What is the first thing you should do when moving to a new city in a new country? Is it:
- Get apartment hunting straight away, everything is easier once you have a permanent roof over your head.
- Sort out your new banking. Nobody wants those international charges nailing them each time you need to grab a bite to eat.
- Research all possible future job opportunities. You can’t work here yet, but it’s good to be as prepared as possible, should work permits permit work.
- Throw caution to the wind, ignore all the ‘rules’ that mean you’re living life successfully, and buy memberships to The Met.
Yup! I was sure you’d agree. Number 4 it was.
The first weekend here we got ourselves signed up and we’ve already visited three times (once to the Cloisters, which is their medieval European collection uptown), so we’re pretty confident it was worth it. Technically The Met is a "suggested donation" place, so could be free every time if you have the guts to brazenly ignore the very aggressive "suggestion" otherwise. We do not.
Last week we got an email invitation to a "members only" tour. Now, we’re not really "tour" sort of people as we like to wander at our own pace and politely keep ourselves to ourselves. We don’t take museums too seriously. Don’t get me wrong, we love museums and are fascinated by most of their contents, buuuuuuut will certainly let ourselves giggle when warranted.
- The tour guide - Usually tours have a tour guide who thinks they’re funny, but actually it is slightly akin to dad humour. Our tour guide reminded us of Edna ‘E’ Mode from The Incredibles, so that made her immediately more entertaining (either that, or our appreciation of Dad humour is ripening with age). She showed us some of the hidden gems of the museum and at one point we found ourselves (all 24 of us) crammed into a teeny tiny room… I was at the back… and I’m small. That gem remained hidden.
The best thing about this tour guide, is that she finished the tour to applause and then offered to show us round a bit more. The one draw back was the audience participation… at each exhibit she’d ask a question to which none of us seemed quite sure if the answer was really obvious or some nuanced perspective, leaving the kind of polite silence I thought was quintessentially and exclusively British.
- Eager beavers - We all know the type and we probably have a friend that we’re very fond of, but are always slightly nervous to take places, because they are so eager that they’ll ask dozens of questions. In some of the exhibits I’d already made mental notes to go back at a later date to find out more, however, the eager beavers in residence felt the burning desire to ask questions immediately. In most cases it was OK, and I was glad to find out more, BUT Mr. Punch Bowl…?! When you're given the go ahead to leave a room in which you're all like a can of sweaty sardines, don’t be the guy who pushes through the crowd saying "I just need to see the punch bowl", because I promise you, it will still be there after the tour has ended. It won’t miraculously grow legs and go in search of other exhibits.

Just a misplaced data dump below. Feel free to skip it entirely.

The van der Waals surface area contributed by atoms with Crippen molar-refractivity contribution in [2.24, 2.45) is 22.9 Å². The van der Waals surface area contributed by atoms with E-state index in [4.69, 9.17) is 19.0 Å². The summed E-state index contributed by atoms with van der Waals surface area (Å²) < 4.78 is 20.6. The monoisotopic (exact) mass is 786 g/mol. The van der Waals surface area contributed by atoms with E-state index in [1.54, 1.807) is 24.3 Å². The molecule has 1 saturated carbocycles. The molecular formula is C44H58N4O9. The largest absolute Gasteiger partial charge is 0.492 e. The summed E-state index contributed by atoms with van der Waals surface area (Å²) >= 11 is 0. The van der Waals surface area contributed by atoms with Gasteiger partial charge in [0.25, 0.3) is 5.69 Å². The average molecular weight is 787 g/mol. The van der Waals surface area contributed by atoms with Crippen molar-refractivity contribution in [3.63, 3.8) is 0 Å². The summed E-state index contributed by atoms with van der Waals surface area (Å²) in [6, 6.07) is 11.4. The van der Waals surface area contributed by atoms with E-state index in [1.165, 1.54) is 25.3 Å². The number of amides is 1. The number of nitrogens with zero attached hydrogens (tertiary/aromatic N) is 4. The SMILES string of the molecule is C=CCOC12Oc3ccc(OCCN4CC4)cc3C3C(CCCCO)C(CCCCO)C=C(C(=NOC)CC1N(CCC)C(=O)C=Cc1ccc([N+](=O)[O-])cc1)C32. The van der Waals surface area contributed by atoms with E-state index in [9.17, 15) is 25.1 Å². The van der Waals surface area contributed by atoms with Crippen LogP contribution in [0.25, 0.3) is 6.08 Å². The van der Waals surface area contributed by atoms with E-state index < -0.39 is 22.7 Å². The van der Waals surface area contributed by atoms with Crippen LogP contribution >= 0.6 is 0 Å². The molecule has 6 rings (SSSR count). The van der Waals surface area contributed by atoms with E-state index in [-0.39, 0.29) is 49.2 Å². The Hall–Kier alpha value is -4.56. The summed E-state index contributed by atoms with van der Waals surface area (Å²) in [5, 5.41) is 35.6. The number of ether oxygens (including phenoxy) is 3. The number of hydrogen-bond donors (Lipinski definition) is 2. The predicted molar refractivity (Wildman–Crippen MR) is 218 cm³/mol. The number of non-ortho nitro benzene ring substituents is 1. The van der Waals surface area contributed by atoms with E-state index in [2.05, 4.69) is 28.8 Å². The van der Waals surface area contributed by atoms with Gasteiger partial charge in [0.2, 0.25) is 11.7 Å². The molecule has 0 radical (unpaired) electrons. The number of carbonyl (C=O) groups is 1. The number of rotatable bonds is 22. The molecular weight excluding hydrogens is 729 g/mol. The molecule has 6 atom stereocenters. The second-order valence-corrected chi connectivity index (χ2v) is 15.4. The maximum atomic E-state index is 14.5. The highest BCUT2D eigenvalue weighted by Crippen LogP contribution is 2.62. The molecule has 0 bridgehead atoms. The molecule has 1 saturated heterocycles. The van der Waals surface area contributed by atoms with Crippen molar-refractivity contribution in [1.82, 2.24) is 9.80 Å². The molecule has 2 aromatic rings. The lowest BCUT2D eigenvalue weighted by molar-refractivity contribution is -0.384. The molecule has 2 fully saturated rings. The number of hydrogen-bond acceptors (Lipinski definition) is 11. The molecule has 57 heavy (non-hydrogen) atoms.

The punch bowl can wait.
- Know-it-all - there is usually at least one know-it-all in any museum tour who wants to add to everything the tour guide says. Each time we had a know-it-all interjection it’s as though you could see the tour guide’s inner monologue saying "you’ve trained for this, smile, nod and correct their point so the tour doesn’t think you’re weak". As awkward as I found these interjections, I did learn a lot… so there is something to be said for the know-it-all.
- Young, attractive, suited and booted - There was a couple who were both beautifully turned out; the chap was in sleek, after work, attire - suit sans tie (Ed estimated a product of the financial district), and the girl was in an elegant maxi dress with beautiful detailing on the back and a faceful of inappropriate cleavage at the front. They both looked relatively bored through out, which seemed strange on a tour they’d elected to go on... The main thing about these two was that I wanted to give all the men of the group a round of applause for keeping their eyes on the museum exhibits.
- Aggressively keen front row seekers - How do they do it? No matter what, I always end up in the back of a crowd. Someone pushes past me and says excuse me, and since they asked politely I gladly let them pass and end up staring at their back for most of the exhibit. At least I can blame myself for that one. However, the people who trod on my toes at least 3 times in 50 minutes… impressive.
- Peppy warm Americans - This made me smile the whole way through. If you find these stereotypes, and yes they are stereotypes, in a museum tour in the UK you’re bound to get the cold shoulder. However, I find that I am a fan of the American museum tour. It was a warm, kind atmosphere that smiled, nodded encouragingly and laughed on cue. The applause was genuine and when the tour guide offered more, one lovely woman said ‘lead the way, we’ll gladly follow!’ And we did.
Oddly enough we didn’t see any strange Brits who were keeping to themselves, polite to the point of not being able to see anything and not asking any questions for fear of holding the group up… I think we have a lot to learn about the American tour experience.